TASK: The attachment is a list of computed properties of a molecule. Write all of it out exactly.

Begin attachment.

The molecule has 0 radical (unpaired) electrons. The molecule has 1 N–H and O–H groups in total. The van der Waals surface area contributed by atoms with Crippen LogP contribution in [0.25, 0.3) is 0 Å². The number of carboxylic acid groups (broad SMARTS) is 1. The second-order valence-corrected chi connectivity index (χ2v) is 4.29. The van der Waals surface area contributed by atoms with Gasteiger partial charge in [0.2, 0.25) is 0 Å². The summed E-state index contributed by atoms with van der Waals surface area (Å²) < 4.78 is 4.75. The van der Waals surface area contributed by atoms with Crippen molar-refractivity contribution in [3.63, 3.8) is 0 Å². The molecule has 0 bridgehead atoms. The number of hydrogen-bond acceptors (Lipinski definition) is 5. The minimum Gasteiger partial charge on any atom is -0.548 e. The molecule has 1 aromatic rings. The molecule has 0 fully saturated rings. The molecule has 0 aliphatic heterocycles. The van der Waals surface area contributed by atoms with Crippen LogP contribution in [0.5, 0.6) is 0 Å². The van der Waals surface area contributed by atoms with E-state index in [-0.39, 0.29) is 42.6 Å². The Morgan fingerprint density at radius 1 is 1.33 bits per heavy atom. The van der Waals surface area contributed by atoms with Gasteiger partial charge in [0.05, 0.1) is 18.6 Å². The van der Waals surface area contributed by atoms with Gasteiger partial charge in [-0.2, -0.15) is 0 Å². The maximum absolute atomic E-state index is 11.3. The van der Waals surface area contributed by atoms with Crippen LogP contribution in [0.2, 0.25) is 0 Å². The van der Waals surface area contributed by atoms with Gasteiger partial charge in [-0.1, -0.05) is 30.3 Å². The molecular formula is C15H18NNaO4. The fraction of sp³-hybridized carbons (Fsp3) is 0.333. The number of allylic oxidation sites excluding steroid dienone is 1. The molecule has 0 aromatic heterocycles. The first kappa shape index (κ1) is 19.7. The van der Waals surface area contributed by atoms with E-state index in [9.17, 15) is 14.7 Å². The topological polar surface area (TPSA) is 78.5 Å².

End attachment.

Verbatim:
The molecule has 0 radical (unpaired) electrons. The molecule has 1 N–H and O–H groups in total. The van der Waals surface area contributed by atoms with Crippen LogP contribution in [0.25, 0.3) is 0 Å². The number of carboxylic acid groups (broad SMARTS) is 1. The second-order valence-corrected chi connectivity index (χ2v) is 4.29. The van der Waals surface area contributed by atoms with Gasteiger partial charge in [0.2, 0.25) is 0 Å². The summed E-state index contributed by atoms with van der Waals surface area (Å²) < 4.78 is 4.75. The van der Waals surface area contributed by atoms with Crippen molar-refractivity contribution in [3.63, 3.8) is 0 Å². The molecule has 0 bridgehead atoms. The number of hydrogen-bond acceptors (Lipinski definition) is 5. The minimum Gasteiger partial charge on any atom is -0.548 e. The molecule has 1 aromatic rings. The molecule has 0 fully saturated rings. The molecule has 0 aliphatic heterocycles. The van der Waals surface area contributed by atoms with Crippen LogP contribution in [0.5, 0.6) is 0 Å². The van der Waals surface area contributed by atoms with E-state index in [-0.39, 0.29) is 42.6 Å². The Morgan fingerprint density at radius 1 is 1.33 bits per heavy atom. The van der Waals surface area contributed by atoms with Gasteiger partial charge in [0.05, 0.1) is 18.6 Å². The van der Waals surface area contributed by atoms with Gasteiger partial charge in [-0.2, -0.15) is 0 Å². The maximum absolute atomic E-state index is 11.3. The van der Waals surface area contributed by atoms with Crippen LogP contribution in [0.2, 0.25) is 0 Å². The van der Waals surface area contributed by atoms with Gasteiger partial charge in [-0.1, -0.05) is 30.3 Å². The molecular formula is C15H18NNaO4. The fraction of sp³-hybridized carbons (Fsp3) is 0.333. The number of allylic oxidation sites excluding steroid dienone is 1. The molecule has 0 aromatic heterocycles. The first kappa shape index (κ1) is 19.7. The van der Waals surface area contributed by atoms with E-state index in [9.17, 15) is 14.7 Å². The topological polar surface area (TPSA) is 78.5 Å².